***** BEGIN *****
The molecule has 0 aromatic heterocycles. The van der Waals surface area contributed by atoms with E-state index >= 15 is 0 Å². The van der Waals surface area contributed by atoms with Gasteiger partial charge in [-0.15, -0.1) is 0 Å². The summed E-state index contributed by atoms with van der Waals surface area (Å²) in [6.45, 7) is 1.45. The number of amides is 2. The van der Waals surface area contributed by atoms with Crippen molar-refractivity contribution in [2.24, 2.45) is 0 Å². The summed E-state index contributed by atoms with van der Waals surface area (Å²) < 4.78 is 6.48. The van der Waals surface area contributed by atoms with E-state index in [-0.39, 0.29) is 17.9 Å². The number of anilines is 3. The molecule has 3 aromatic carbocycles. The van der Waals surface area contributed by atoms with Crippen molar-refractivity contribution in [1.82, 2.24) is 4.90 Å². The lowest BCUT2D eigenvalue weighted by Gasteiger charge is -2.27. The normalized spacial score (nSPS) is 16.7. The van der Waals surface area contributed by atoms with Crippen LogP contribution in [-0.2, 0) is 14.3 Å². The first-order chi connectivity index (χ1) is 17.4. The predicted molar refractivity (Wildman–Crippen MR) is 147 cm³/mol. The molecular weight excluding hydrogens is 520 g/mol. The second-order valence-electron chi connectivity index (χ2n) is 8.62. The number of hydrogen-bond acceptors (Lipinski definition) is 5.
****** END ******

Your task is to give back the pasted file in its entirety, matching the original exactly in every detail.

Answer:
The molecule has 0 aromatic heterocycles. The van der Waals surface area contributed by atoms with E-state index >= 15 is 0 Å². The van der Waals surface area contributed by atoms with Gasteiger partial charge in [-0.15, -0.1) is 0 Å². The summed E-state index contributed by atoms with van der Waals surface area (Å²) in [6.45, 7) is 1.45. The number of amides is 2. The van der Waals surface area contributed by atoms with Crippen molar-refractivity contribution in [2.24, 2.45) is 0 Å². The summed E-state index contributed by atoms with van der Waals surface area (Å²) < 4.78 is 6.48. The van der Waals surface area contributed by atoms with E-state index in [-0.39, 0.29) is 17.9 Å². The number of anilines is 3. The molecule has 3 aromatic carbocycles. The van der Waals surface area contributed by atoms with Crippen molar-refractivity contribution in [1.82, 2.24) is 4.90 Å². The lowest BCUT2D eigenvalue weighted by Gasteiger charge is -2.27. The normalized spacial score (nSPS) is 16.7. The van der Waals surface area contributed by atoms with Crippen LogP contribution in [-0.2, 0) is 14.3 Å². The first-order chi connectivity index (χ1) is 17.4. The predicted molar refractivity (Wildman–Crippen MR) is 147 cm³/mol. The molecular weight excluding hydrogens is 520 g/mol. The second-order valence-electron chi connectivity index (χ2n) is 8.62. The number of hydrogen-bond acceptors (Lipinski definition) is 5.